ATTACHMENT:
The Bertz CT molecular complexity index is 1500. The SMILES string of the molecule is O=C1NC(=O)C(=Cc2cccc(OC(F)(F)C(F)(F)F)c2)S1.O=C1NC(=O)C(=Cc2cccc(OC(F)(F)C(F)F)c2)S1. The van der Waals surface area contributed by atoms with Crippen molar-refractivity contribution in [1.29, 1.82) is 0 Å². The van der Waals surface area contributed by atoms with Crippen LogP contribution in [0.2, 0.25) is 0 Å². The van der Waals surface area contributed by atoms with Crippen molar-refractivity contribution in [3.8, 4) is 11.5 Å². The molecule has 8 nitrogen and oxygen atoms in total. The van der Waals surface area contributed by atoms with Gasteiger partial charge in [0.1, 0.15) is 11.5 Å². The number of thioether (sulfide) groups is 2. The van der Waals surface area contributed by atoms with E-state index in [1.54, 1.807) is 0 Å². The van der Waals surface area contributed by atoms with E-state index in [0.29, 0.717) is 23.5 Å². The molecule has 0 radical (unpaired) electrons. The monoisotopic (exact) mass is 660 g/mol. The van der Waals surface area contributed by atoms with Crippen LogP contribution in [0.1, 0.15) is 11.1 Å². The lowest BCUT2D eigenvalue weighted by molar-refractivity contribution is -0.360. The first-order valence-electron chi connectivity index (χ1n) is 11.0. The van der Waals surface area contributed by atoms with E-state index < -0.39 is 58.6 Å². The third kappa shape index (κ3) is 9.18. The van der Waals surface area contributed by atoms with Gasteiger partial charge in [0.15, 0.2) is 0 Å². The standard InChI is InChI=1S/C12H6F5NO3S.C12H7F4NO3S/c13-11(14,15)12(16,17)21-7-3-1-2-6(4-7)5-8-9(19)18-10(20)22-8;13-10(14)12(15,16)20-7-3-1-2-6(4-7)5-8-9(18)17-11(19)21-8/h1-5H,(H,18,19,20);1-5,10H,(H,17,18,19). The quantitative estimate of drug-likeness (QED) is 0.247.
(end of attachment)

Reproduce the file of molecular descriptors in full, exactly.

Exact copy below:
The Bertz CT molecular complexity index is 1500. The SMILES string of the molecule is O=C1NC(=O)C(=Cc2cccc(OC(F)(F)C(F)(F)F)c2)S1.O=C1NC(=O)C(=Cc2cccc(OC(F)(F)C(F)F)c2)S1. The van der Waals surface area contributed by atoms with Crippen molar-refractivity contribution in [1.29, 1.82) is 0 Å². The van der Waals surface area contributed by atoms with Crippen LogP contribution in [0.2, 0.25) is 0 Å². The van der Waals surface area contributed by atoms with Crippen molar-refractivity contribution in [3.8, 4) is 11.5 Å². The molecule has 8 nitrogen and oxygen atoms in total. The van der Waals surface area contributed by atoms with Gasteiger partial charge in [0.1, 0.15) is 11.5 Å². The number of thioether (sulfide) groups is 2. The van der Waals surface area contributed by atoms with E-state index in [1.54, 1.807) is 0 Å². The van der Waals surface area contributed by atoms with E-state index in [0.29, 0.717) is 23.5 Å². The molecule has 0 radical (unpaired) electrons. The monoisotopic (exact) mass is 660 g/mol. The van der Waals surface area contributed by atoms with Crippen LogP contribution in [0.1, 0.15) is 11.1 Å². The lowest BCUT2D eigenvalue weighted by molar-refractivity contribution is -0.360. The first-order valence-electron chi connectivity index (χ1n) is 11.0. The van der Waals surface area contributed by atoms with E-state index < -0.39 is 58.6 Å². The third kappa shape index (κ3) is 9.18. The van der Waals surface area contributed by atoms with Gasteiger partial charge in [0.15, 0.2) is 0 Å². The standard InChI is InChI=1S/C12H6F5NO3S.C12H7F4NO3S/c13-11(14,15)12(16,17)21-7-3-1-2-6(4-7)5-8-9(19)18-10(20)22-8;13-10(14)12(15,16)20-7-3-1-2-6(4-7)5-8-9(18)17-11(19)21-8/h1-5H,(H,18,19,20);1-5,10H,(H,17,18,19). The quantitative estimate of drug-likeness (QED) is 0.247.